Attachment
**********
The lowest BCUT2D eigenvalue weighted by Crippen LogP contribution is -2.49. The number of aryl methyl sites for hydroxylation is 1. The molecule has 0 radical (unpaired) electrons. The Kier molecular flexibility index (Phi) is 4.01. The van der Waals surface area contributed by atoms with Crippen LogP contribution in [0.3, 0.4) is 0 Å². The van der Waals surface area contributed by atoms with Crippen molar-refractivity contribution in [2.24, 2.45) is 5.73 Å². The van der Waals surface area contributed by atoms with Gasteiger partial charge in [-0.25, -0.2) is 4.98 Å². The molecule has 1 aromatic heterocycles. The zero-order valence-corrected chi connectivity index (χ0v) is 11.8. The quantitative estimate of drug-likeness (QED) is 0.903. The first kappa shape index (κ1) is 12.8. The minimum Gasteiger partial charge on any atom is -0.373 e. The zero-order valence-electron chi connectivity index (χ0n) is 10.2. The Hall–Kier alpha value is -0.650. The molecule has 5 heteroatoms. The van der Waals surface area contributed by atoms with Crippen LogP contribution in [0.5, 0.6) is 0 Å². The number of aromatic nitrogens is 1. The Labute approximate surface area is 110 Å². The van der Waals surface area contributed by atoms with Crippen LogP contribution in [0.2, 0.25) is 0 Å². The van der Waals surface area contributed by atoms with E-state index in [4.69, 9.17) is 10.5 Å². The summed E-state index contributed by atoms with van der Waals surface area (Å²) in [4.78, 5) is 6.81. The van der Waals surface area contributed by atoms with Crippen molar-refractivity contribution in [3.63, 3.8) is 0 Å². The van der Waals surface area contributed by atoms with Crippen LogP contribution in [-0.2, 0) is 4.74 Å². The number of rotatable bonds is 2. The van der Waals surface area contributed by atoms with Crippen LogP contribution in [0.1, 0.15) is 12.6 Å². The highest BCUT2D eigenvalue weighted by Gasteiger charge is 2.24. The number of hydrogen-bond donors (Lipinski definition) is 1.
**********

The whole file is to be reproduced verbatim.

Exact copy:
The lowest BCUT2D eigenvalue weighted by Crippen LogP contribution is -2.49. The number of aryl methyl sites for hydroxylation is 1. The molecule has 0 radical (unpaired) electrons. The Kier molecular flexibility index (Phi) is 4.01. The van der Waals surface area contributed by atoms with Crippen LogP contribution in [0.3, 0.4) is 0 Å². The van der Waals surface area contributed by atoms with Crippen molar-refractivity contribution in [2.24, 2.45) is 5.73 Å². The van der Waals surface area contributed by atoms with Gasteiger partial charge in [-0.25, -0.2) is 4.98 Å². The molecule has 1 aromatic heterocycles. The zero-order valence-corrected chi connectivity index (χ0v) is 11.8. The quantitative estimate of drug-likeness (QED) is 0.903. The first kappa shape index (κ1) is 12.8. The minimum Gasteiger partial charge on any atom is -0.373 e. The zero-order valence-electron chi connectivity index (χ0n) is 10.2. The Hall–Kier alpha value is -0.650. The molecule has 5 heteroatoms. The van der Waals surface area contributed by atoms with Crippen LogP contribution in [0.5, 0.6) is 0 Å². The number of aromatic nitrogens is 1. The Labute approximate surface area is 110 Å². The van der Waals surface area contributed by atoms with Crippen LogP contribution in [0.2, 0.25) is 0 Å². The van der Waals surface area contributed by atoms with E-state index in [4.69, 9.17) is 10.5 Å². The summed E-state index contributed by atoms with van der Waals surface area (Å²) in [4.78, 5) is 6.81. The van der Waals surface area contributed by atoms with Crippen molar-refractivity contribution in [3.63, 3.8) is 0 Å². The van der Waals surface area contributed by atoms with Crippen LogP contribution in [-0.2, 0) is 4.74 Å². The number of rotatable bonds is 2. The van der Waals surface area contributed by atoms with Crippen LogP contribution in [0.1, 0.15) is 12.6 Å². The highest BCUT2D eigenvalue weighted by Gasteiger charge is 2.24. The number of hydrogen-bond donors (Lipinski definition) is 1.